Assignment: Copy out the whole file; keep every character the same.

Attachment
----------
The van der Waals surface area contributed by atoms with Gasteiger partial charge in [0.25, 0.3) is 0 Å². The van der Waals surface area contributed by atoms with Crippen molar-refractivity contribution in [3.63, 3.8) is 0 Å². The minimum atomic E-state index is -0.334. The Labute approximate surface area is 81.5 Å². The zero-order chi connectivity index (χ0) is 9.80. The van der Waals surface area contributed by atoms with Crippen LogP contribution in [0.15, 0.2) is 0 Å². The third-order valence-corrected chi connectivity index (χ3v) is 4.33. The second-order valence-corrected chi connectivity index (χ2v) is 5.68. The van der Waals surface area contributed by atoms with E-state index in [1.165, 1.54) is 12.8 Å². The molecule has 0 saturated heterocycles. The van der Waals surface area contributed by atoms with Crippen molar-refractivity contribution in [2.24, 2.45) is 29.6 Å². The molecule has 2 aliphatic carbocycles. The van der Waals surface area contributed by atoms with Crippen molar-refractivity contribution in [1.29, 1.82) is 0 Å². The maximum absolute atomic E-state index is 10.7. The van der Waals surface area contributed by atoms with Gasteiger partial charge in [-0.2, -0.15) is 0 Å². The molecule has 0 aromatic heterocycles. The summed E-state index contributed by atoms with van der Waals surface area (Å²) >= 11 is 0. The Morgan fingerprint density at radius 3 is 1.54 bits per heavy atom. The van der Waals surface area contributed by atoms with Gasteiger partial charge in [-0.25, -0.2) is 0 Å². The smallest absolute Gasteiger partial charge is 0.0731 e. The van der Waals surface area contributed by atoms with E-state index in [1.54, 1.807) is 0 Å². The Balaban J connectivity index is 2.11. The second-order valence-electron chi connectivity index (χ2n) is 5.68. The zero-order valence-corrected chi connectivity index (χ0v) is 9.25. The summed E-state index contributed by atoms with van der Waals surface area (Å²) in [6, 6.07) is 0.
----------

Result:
The van der Waals surface area contributed by atoms with Gasteiger partial charge in [0.25, 0.3) is 0 Å². The van der Waals surface area contributed by atoms with Crippen molar-refractivity contribution in [3.63, 3.8) is 0 Å². The minimum atomic E-state index is -0.334. The Labute approximate surface area is 81.5 Å². The zero-order chi connectivity index (χ0) is 9.80. The van der Waals surface area contributed by atoms with Crippen LogP contribution in [0.15, 0.2) is 0 Å². The third-order valence-corrected chi connectivity index (χ3v) is 4.33. The second-order valence-corrected chi connectivity index (χ2v) is 5.68. The van der Waals surface area contributed by atoms with E-state index in [1.165, 1.54) is 12.8 Å². The molecule has 0 saturated heterocycles. The van der Waals surface area contributed by atoms with Crippen molar-refractivity contribution in [2.24, 2.45) is 29.6 Å². The molecule has 2 aliphatic carbocycles. The van der Waals surface area contributed by atoms with Crippen molar-refractivity contribution in [1.29, 1.82) is 0 Å². The maximum absolute atomic E-state index is 10.7. The van der Waals surface area contributed by atoms with Gasteiger partial charge in [-0.2, -0.15) is 0 Å². The molecule has 0 aromatic heterocycles. The summed E-state index contributed by atoms with van der Waals surface area (Å²) >= 11 is 0. The Morgan fingerprint density at radius 3 is 1.54 bits per heavy atom. The van der Waals surface area contributed by atoms with Gasteiger partial charge in [-0.25, -0.2) is 0 Å². The smallest absolute Gasteiger partial charge is 0.0731 e. The van der Waals surface area contributed by atoms with E-state index in [1.54, 1.807) is 0 Å². The Balaban J connectivity index is 2.11. The second-order valence-electron chi connectivity index (χ2n) is 5.68. The zero-order valence-corrected chi connectivity index (χ0v) is 9.25. The summed E-state index contributed by atoms with van der Waals surface area (Å²) in [6, 6.07) is 0.